After a short trip to meet Walter Jetz at Yale, I'm back in Boulder, have seen Paul Simon in Broomfield, CO and Wikipedia Loves Libraries! at Norlin last week, and am making a start at putting together my research ideas. Fun times ahoy!
But first, I'm still working through my notes from TDWG 2011. Here's a first installment of my treasure trove from day two; obviously, many awesome presentations and parallel talks were missed, probably because I was too busy enjoying them to take down notes. All errors are mine, and when you spot them, please do let me know in the comments!
- Islandora (p. aye-lan-do-ra) is a slick, open-source digital asset management system based on the popular Drupal CMS. Islandora was developed by the University of Prince Edward Island's Robertson Library. Islandora's goal is to steward digital assets in the long term, with an emphasis on long term stability, and to manage the entire research life cycle. Interestingly, the developers of Islandora provide paid support for their software through a private company, DiscoveryGarden, which I can think can be a valuable way of supporting scientific software development and maintenance. The presentation and demo (which I unfortunately missed, because of parallel sessions) was given by Mark Leggott, Islandora's Lead.
- If you want to play around with Islandora, their Sandbox instance is automatically reset regularly.
- The Field Book Project at the Smithsonian aims "to create one online location for scholars and others to visit when searching for field books and other field research materials". Sounds interesting! Unfortunately, I missed their presentation at TDWG; I'm hoping the So You Think You Can Digitize blog will cover them soon.
- FishNet 2 has a pretty slick interface, allowing search by a number of common fields or by drawing polygons on a map. Search results allow taxonomic checklists to be quickly assembled and downloaded as a CSV, among other features. You can definitely see the basis for a really fantastic data exploration tool here, and - being part of VertNet - definitely opens the possibility of a really first-rate data exploration tool for all those vertebrate records. And yes, there's an API as well. A good idea: FishNet 2 saves all search queries, so that developers can analyze what users are looking for.
- If you want to play around with this, try IRIS Couch, a CouchDB hosting service.
- Adrian Thomas Hine at the NHM Department of Entomology had an interesting talk on Species-level Metadata collection in museum; his argument in a nutshell being that even assembling species-level (rather than specimen-level data) could be valuable for research. He argued that this was also more sustainable, since maintaining this species-level index was a daily job for curators, and would answer a key question: what does a museum actually have?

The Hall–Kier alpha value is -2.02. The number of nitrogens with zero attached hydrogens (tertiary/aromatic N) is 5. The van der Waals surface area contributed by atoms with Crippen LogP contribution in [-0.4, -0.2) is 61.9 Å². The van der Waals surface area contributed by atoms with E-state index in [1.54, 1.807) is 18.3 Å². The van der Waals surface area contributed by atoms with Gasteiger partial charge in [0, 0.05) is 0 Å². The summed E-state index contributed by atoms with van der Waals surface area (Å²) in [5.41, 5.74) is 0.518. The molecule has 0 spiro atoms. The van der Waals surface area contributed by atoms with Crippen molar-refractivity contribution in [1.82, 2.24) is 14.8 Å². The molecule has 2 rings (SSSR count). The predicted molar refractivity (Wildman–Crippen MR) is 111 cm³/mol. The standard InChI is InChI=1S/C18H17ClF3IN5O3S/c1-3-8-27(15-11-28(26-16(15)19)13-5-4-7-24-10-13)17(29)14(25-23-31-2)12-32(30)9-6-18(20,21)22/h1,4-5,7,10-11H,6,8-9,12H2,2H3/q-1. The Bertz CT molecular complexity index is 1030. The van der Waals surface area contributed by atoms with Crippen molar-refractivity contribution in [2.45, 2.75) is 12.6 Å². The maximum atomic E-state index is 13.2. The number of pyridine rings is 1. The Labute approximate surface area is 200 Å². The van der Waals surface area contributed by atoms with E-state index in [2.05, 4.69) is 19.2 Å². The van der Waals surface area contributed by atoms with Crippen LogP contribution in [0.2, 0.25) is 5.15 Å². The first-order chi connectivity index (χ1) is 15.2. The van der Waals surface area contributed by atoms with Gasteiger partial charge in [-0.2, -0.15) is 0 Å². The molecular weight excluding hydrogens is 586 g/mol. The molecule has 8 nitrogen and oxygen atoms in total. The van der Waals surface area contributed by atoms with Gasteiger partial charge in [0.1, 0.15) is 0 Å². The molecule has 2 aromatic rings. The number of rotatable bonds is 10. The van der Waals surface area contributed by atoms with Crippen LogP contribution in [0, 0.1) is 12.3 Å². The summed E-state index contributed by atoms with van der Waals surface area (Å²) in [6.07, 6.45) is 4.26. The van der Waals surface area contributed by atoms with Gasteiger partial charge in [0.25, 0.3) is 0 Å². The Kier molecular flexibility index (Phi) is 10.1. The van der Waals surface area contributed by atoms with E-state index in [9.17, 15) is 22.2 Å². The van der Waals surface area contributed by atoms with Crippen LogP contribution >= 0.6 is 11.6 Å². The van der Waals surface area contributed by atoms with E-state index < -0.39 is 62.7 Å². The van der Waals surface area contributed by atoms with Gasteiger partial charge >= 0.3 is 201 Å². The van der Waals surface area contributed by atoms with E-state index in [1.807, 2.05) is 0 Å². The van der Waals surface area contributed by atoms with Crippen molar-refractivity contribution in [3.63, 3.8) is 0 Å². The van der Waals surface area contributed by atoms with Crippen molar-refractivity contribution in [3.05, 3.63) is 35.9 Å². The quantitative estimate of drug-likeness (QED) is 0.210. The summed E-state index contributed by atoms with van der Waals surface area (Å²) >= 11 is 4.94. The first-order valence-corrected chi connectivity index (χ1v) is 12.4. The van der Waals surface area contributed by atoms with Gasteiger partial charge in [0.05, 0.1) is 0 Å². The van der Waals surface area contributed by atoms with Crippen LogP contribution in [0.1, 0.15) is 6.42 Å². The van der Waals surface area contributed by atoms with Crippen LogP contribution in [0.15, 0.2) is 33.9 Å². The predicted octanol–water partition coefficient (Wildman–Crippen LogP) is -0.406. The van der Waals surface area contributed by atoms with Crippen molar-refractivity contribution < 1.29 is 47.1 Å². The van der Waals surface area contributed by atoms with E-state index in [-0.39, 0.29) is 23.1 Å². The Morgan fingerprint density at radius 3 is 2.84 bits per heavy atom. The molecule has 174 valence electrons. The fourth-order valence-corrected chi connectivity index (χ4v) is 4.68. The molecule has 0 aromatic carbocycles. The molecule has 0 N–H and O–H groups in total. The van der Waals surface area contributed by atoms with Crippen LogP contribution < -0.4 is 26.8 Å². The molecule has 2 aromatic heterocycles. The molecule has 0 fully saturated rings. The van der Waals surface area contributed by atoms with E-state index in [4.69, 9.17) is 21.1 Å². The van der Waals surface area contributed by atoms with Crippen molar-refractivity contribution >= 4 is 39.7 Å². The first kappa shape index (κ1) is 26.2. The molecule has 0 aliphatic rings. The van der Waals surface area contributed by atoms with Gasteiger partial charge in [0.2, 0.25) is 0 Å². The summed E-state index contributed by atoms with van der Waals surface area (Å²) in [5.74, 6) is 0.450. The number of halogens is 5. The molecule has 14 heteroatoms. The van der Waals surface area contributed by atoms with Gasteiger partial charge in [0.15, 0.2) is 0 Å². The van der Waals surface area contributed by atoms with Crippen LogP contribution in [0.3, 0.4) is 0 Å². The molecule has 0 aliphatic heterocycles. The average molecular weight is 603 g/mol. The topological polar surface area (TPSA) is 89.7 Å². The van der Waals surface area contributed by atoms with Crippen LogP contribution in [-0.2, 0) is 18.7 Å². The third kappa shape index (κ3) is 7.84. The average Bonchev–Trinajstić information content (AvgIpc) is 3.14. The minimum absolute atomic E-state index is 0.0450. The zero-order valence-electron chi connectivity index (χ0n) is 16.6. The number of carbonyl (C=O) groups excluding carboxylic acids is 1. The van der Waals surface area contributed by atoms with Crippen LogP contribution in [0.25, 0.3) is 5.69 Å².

- Cam Webb is working on modeling botanical data for the semantic web, based on DarwinCore.
- Filtered Push is a way to push annotations around between online repositories. My understanding of this tool is: if an analysis tool finds a specimen entry from GBIF suspicious, the dream is to allow the tool to "push" an annotation to GBIF, which GBIF can in turn "push" to the distributing museum for examination and verification by a curator. In this way, data can be improved across the interconnected databases we are now building.
- Ontobrowser, an "interactive ontology navigator and ontology-based image retrieval system", is a pretty good way of navigating Morphster, a "demonstration prototype of a service-oriented architecture enabling and supporting morphologically based phylogenetic studies". Try it out on the Hymenoptera!
- Chris Freeland talked about BHL's new Darwin Library Collection, "a digital edition and virtual reconstruction of the surviving books owned by Charles Darwin". They used detailed notes from di Gregorio and Gill, Charles Darwin's marginalia vol. 1 to map Darwin's own comments in his own hand onto books already scanned for the BHL, or - in some cases - Darwin's own annotated copies scanned directly into the BHL. Chris gave us a fantastic example of the latter, where Darwin wryly commented on Charles Lyell's thoughts on intraspecific variation that "if this were true, adios theory".
- Donald Hobern talked about annotation and ALAu. There were a lot of useful technical details about ALAu's implementation of annotations, but there are also some really interesting side projects being developed. The Online Zoological Collections of Australian Museums is a collection of animal data from museum across Australia, using the TAPIR protocol to aggregate the data from museum repositories. Identify Life, meanwhile, is a database of identification keys. Their Key to All Life project hopes to build one single gigantic identification key - for everything. How awesome is that? Give it a whirl yourself!
- Bob Morris introduced the Annotation Ontology, and stressed the importance of linking to the proof of what you're saying.
Part two will be out as soon as I can get around to it. Also: getting more and more excited for Life and Literature, just a week away tomorrow. It'll be great to see familiar faces from TDWG so soon after TDWG 2011 New Orleans!